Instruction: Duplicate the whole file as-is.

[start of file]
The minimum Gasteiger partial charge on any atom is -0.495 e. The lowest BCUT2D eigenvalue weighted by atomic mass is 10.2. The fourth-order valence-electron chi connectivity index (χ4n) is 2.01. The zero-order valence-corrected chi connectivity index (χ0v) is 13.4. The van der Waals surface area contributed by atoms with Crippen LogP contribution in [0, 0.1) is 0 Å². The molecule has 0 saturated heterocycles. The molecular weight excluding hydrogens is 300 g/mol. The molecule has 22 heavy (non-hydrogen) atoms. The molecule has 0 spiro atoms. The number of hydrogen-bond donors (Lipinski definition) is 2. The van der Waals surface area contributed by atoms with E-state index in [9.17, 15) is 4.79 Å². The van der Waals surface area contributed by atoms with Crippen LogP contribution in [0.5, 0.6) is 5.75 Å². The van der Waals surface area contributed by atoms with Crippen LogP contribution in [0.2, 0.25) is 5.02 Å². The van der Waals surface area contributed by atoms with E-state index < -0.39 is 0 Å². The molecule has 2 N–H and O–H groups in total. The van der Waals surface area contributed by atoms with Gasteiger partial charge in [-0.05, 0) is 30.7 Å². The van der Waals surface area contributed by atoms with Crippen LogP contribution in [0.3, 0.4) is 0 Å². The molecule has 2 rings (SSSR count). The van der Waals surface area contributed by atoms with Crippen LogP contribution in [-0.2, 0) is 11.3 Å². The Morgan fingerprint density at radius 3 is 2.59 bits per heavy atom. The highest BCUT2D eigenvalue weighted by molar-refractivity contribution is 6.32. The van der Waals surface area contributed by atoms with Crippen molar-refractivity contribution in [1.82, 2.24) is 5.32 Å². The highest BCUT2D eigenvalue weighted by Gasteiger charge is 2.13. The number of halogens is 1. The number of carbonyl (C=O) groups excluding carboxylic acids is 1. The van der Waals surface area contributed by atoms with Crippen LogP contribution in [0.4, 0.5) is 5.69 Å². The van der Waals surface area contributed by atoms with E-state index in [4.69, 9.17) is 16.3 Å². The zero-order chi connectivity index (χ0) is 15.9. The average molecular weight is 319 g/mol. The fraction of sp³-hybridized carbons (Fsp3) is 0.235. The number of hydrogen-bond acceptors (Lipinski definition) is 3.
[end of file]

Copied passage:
The minimum Gasteiger partial charge on any atom is -0.495 e. The lowest BCUT2D eigenvalue weighted by atomic mass is 10.2. The fourth-order valence-electron chi connectivity index (χ4n) is 2.01. The zero-order valence-corrected chi connectivity index (χ0v) is 13.4. The van der Waals surface area contributed by atoms with Crippen LogP contribution in [0, 0.1) is 0 Å². The molecule has 0 saturated heterocycles. The molecular weight excluding hydrogens is 300 g/mol. The molecule has 22 heavy (non-hydrogen) atoms. The molecule has 0 spiro atoms. The number of hydrogen-bond donors (Lipinski definition) is 2. The van der Waals surface area contributed by atoms with E-state index in [9.17, 15) is 4.79 Å². The van der Waals surface area contributed by atoms with Crippen LogP contribution in [0.5, 0.6) is 5.75 Å². The van der Waals surface area contributed by atoms with Crippen LogP contribution in [0.2, 0.25) is 5.02 Å². The van der Waals surface area contributed by atoms with E-state index < -0.39 is 0 Å². The molecule has 2 N–H and O–H groups in total. The van der Waals surface area contributed by atoms with Gasteiger partial charge in [-0.05, 0) is 30.7 Å². The van der Waals surface area contributed by atoms with Crippen LogP contribution in [0.3, 0.4) is 0 Å². The molecule has 2 rings (SSSR count). The van der Waals surface area contributed by atoms with Crippen LogP contribution in [-0.2, 0) is 11.3 Å². The Morgan fingerprint density at radius 3 is 2.59 bits per heavy atom. The highest BCUT2D eigenvalue weighted by molar-refractivity contribution is 6.32. The van der Waals surface area contributed by atoms with Crippen molar-refractivity contribution in [1.82, 2.24) is 5.32 Å². The highest BCUT2D eigenvalue weighted by Gasteiger charge is 2.13. The number of halogens is 1. The number of carbonyl (C=O) groups excluding carboxylic acids is 1. The van der Waals surface area contributed by atoms with Crippen LogP contribution in [0.4, 0.5) is 5.69 Å². The van der Waals surface area contributed by atoms with E-state index in [4.69, 9.17) is 16.3 Å². The zero-order chi connectivity index (χ0) is 15.9. The average molecular weight is 319 g/mol. The fraction of sp³-hybridized carbons (Fsp3) is 0.235. The number of hydrogen-bond acceptors (Lipinski definition) is 3.